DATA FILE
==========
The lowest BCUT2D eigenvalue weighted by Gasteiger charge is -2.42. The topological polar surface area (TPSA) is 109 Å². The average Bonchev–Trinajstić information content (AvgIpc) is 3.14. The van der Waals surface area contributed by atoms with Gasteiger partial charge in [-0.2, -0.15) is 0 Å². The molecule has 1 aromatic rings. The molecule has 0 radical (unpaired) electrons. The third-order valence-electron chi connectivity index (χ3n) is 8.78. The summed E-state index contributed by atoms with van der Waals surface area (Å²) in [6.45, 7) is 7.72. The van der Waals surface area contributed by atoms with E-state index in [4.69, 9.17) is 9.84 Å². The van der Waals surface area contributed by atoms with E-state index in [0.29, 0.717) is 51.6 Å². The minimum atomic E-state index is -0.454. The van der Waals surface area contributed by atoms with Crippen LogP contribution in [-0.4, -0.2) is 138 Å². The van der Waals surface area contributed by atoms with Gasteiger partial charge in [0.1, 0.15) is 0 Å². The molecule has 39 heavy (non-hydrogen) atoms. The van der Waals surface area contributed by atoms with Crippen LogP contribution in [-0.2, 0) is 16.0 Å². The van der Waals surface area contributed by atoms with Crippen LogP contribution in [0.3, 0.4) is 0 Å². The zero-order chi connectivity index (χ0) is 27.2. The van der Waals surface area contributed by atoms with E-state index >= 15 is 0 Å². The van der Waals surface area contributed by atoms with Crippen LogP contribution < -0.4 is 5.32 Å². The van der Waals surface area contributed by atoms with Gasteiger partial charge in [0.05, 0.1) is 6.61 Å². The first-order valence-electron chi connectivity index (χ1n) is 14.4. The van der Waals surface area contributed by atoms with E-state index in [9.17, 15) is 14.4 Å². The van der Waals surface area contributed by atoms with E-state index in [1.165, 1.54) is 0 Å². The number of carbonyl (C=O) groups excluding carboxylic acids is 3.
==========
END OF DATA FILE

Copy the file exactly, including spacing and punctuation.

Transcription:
The lowest BCUT2D eigenvalue weighted by Gasteiger charge is -2.42. The topological polar surface area (TPSA) is 109 Å². The average Bonchev–Trinajstić information content (AvgIpc) is 3.14. The van der Waals surface area contributed by atoms with Gasteiger partial charge in [-0.2, -0.15) is 0 Å². The molecule has 1 aromatic rings. The molecule has 0 radical (unpaired) electrons. The third-order valence-electron chi connectivity index (χ3n) is 8.78. The summed E-state index contributed by atoms with van der Waals surface area (Å²) in [6.45, 7) is 7.72. The van der Waals surface area contributed by atoms with E-state index in [4.69, 9.17) is 9.84 Å². The van der Waals surface area contributed by atoms with E-state index in [0.29, 0.717) is 51.6 Å². The minimum atomic E-state index is -0.454. The van der Waals surface area contributed by atoms with Crippen LogP contribution in [-0.4, -0.2) is 138 Å². The van der Waals surface area contributed by atoms with Gasteiger partial charge in [0.1, 0.15) is 0 Å². The molecule has 39 heavy (non-hydrogen) atoms. The van der Waals surface area contributed by atoms with Crippen LogP contribution in [-0.2, 0) is 16.0 Å². The van der Waals surface area contributed by atoms with Crippen LogP contribution in [0.3, 0.4) is 0 Å². The zero-order chi connectivity index (χ0) is 27.2. The van der Waals surface area contributed by atoms with E-state index >= 15 is 0 Å². The van der Waals surface area contributed by atoms with Crippen LogP contribution < -0.4 is 5.32 Å². The van der Waals surface area contributed by atoms with Gasteiger partial charge in [0.05, 0.1) is 6.61 Å². The first-order valence-electron chi connectivity index (χ1n) is 14.4. The van der Waals surface area contributed by atoms with E-state index in [9.17, 15) is 14.4 Å². The van der Waals surface area contributed by atoms with E-state index in [1.165, 1.54) is 0 Å². The number of carbonyl (C=O) groups excluding carboxylic acids is 3.